first_imgDesperate times The idea is not new: town officials last tried it during an even worse period of economic devastation, the Great Depression in the 1930s.A national scarcity of dollars at the time prompted officials in Tenino to print money on spruce bark.”The concept became 1930s viral,” Fournier said, with other communities, businesses and chambers of commerce eager to emulate the town’s example.Media attention piqued the curiosity of investors, and over the years the wooden currency became a collector’s item sold on eBay and Amazon.The contemporary version of wooden currency, like the previous edition, aims to help the town through an economic crisis that forced businesses to close nationwide.”It’s more of an advertisement for the town itself,” said Chris Hamilton, the manager of the town’s main grocery store. “It brings a lot of people into town that may not even know about Tenino and want to check this place out that makes its own money.”They might stop off here, buy an ice cream or go down the street and buy a hamburger.”Similar complementary currencies exist elsewhere in the US and Europe, aimed not at replacing the national money but supporting the local economy — a key distinction since American authorities take a dim view of anyone trying to create a bill to compete with the almighty dollar. The US Treasury declined to comment on its position regarding local currencies.Switzerland’s WIR system, created in 1934, is considered the oldest local currency in the world, used by thousands of small businesses every day. Tenino had become a ghost town, and small businesses were struggling to survive amid the coronavirus pandemic, so local officials revived an unconventional idea from the last century: printing the town’s own currency on thin planks of wood.”There was no trading, no selling and the city streets were dead. They looked the same at 3 pm as they did at 3 am,” said Wayne Fournier, mayor of the town of 1,800 people in Washington state, in the northwestern United States.”We were getting a lot of calls from businesses saying they were not sure if they would be able to hang on,” he told AFP. Topics : The currency is good only inside the town limits.center_img Response to globalization Facing an unemployment rate of 11.1 percent in June — one of the highest rates since the Great Depression — American advocates of complementary currencies say now is the time to consider them as a means to help residents.”The crisis in municipal funding is pushing creativity. Administrators are exploring this concept of issuing their own currency instead of bonds to finance their COVID response,” said Susan Witt, director of the Schumacher Center for a New Economics.The research center developed BerkShares, a currency in circulation since 2006 in the Berkshires region of western Massachusetts, which is distributed by local banks. Witt is advising several US municipalities interested in similar initiatives.Advocates of local currencies also see them as a bulwark against unbridled globalization.”People are starting to realize that we went too global, too fast and we lost our local skills,” said Chris Hewitt, founder of Hudson Valley Current, a currency in upstate New York which operates as a mutual credit system.Supporters hope to create a nationwide movement.”If that happens across the country organically, that could be something that helps save us from a serious recession,” Fournier said. The town’s museum had a printing press, so it was put to use to make $10,000 worth of bills on wooden rectangles, each nominally worth $25. They feature a portrait of President George Washington and bear a Latin inscription that translates as “We’ve got it under control.”The money is being given as a grant to locals who demonstrate they have been economically harmed by the pandemic. Each resident is allowed up to $300 per month.Known as “Tenino dollars,” “COVID dollars” or, sometimes, “Wayne dollars” after the mayor himself, the bills are traded at almost all shops in the town at a fixed rate equivalent to $1.last_img read more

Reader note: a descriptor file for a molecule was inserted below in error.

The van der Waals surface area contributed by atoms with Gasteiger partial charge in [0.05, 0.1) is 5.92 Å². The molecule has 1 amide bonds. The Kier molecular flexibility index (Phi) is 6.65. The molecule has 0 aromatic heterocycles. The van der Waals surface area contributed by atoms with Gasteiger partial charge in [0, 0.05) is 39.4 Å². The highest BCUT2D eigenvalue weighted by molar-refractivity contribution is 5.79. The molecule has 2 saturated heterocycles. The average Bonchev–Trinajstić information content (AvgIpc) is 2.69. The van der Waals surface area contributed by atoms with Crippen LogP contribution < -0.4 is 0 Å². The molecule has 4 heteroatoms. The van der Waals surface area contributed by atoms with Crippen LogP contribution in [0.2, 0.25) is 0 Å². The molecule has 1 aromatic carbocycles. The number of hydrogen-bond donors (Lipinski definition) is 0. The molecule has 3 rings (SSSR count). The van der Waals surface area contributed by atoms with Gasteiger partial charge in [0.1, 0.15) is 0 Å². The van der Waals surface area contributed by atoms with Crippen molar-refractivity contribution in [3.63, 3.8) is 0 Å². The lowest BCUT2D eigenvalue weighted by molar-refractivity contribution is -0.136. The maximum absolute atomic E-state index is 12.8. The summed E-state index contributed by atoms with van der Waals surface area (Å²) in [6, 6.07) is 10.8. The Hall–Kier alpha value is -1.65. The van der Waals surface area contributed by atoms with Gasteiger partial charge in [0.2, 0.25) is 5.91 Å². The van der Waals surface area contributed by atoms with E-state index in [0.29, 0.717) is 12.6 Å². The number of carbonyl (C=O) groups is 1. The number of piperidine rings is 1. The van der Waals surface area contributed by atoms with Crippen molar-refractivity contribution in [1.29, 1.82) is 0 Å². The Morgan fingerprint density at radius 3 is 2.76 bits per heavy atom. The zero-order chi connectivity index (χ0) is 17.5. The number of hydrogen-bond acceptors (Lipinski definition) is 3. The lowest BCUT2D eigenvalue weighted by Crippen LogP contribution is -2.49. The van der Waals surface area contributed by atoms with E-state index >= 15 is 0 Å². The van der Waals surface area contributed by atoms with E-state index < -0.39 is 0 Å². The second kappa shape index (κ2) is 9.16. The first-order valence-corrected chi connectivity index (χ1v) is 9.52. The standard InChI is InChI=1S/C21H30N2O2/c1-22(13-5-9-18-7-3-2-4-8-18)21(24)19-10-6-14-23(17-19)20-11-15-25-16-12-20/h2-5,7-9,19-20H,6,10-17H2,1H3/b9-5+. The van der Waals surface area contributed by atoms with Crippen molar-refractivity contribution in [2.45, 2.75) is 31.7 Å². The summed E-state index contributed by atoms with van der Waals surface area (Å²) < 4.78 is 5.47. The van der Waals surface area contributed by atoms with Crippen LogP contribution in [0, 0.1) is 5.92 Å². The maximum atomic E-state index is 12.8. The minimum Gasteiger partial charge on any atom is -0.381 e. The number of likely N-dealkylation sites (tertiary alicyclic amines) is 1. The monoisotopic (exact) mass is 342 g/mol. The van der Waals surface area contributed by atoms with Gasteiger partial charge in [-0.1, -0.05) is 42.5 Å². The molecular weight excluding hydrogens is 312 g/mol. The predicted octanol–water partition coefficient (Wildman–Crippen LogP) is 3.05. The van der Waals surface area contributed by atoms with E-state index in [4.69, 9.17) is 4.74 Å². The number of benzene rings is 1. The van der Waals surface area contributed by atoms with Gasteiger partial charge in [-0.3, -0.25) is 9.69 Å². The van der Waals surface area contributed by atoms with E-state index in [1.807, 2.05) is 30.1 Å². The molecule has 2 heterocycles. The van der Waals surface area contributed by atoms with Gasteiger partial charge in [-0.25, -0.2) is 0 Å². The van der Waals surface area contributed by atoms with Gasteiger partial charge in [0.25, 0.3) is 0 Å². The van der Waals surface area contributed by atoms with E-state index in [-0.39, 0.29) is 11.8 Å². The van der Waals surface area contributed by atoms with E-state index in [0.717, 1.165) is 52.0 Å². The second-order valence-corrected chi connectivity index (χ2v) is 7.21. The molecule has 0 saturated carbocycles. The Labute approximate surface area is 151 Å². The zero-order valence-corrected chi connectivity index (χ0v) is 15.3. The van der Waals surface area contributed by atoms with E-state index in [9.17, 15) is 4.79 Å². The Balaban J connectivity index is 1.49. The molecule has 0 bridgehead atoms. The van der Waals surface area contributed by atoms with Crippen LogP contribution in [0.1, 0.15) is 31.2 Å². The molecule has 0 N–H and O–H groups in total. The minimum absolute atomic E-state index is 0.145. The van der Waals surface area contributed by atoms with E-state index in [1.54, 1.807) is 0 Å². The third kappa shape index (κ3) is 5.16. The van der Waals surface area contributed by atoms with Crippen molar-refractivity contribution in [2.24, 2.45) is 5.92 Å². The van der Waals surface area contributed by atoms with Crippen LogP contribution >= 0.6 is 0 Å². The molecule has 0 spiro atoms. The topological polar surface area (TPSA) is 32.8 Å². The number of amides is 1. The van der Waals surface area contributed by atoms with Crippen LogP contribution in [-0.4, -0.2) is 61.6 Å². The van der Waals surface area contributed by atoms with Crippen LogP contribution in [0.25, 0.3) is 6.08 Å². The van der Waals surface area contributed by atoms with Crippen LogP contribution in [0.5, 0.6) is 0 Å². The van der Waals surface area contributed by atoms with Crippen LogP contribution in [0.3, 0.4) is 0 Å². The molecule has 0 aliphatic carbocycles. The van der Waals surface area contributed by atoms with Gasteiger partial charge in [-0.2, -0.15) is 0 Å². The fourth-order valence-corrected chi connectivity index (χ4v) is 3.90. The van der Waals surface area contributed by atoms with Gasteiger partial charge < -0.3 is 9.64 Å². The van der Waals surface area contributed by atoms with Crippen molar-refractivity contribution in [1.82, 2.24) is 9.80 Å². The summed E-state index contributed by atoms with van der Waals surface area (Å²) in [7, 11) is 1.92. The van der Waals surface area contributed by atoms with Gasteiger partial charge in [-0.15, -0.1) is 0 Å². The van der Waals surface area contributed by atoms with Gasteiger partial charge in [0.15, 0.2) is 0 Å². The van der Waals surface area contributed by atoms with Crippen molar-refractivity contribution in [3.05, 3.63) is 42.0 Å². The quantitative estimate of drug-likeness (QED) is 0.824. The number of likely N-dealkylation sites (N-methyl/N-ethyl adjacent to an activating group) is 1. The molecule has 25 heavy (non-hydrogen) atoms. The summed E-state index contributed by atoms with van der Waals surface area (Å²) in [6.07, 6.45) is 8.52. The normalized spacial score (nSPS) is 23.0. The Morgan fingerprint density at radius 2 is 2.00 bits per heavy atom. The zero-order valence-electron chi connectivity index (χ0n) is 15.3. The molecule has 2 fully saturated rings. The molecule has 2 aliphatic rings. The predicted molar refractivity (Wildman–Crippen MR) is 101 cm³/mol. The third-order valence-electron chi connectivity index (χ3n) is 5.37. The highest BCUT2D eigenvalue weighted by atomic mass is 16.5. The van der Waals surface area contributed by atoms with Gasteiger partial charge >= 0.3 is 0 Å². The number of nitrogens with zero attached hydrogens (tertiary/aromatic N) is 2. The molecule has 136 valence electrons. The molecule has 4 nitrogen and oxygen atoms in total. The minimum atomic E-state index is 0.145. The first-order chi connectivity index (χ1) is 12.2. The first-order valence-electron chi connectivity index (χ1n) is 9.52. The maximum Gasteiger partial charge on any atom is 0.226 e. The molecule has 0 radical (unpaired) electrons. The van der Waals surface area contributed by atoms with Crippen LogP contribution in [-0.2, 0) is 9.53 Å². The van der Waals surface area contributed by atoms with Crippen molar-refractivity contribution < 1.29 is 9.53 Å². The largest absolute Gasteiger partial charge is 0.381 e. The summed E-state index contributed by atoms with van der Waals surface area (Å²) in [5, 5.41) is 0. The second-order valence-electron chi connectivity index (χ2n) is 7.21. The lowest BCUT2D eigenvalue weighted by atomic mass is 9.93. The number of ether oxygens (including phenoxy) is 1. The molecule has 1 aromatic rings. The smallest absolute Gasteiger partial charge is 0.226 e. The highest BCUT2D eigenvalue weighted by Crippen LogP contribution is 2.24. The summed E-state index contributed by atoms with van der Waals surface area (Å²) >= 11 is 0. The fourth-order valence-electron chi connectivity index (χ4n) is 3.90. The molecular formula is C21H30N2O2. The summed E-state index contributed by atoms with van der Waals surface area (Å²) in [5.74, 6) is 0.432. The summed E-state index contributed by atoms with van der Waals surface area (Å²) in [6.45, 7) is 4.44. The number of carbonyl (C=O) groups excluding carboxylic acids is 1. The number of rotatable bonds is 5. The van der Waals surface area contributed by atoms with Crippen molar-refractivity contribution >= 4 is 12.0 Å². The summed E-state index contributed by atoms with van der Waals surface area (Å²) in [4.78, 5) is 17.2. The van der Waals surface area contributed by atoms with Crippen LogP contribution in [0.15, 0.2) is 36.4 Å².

NBA All-Star Weekend: Russell Westbrook’s reaction to the “We want Paul (George)” chant

first_img Newsroom GuidelinesNews TipsContact UsReport an Error AD Quality Auto 360p 720p 1080p Top articles1/5READ MOREUCLA alum Kenny Clark signs four-year contract extension with PackersHere is what George said about the upcoming offseason during media day. Lakers practice early hoping to answer all questions How athletes protesting the national anthem has evolved over 17 years Clippers rookies key overtime victory over Oklahoma City Clippers’ rhythm is missing but their spirits strong before playoff opener Trail Blazers beat Grizzlies in play-in, earn first-round series with the Lakers As the fans started to chant “We want Paul!” during his interview, former UCLA basketball player and current Oklahoma City guard Russell Westbrook shared his reaction in the middle of answering another question. Related Articleslast_img read more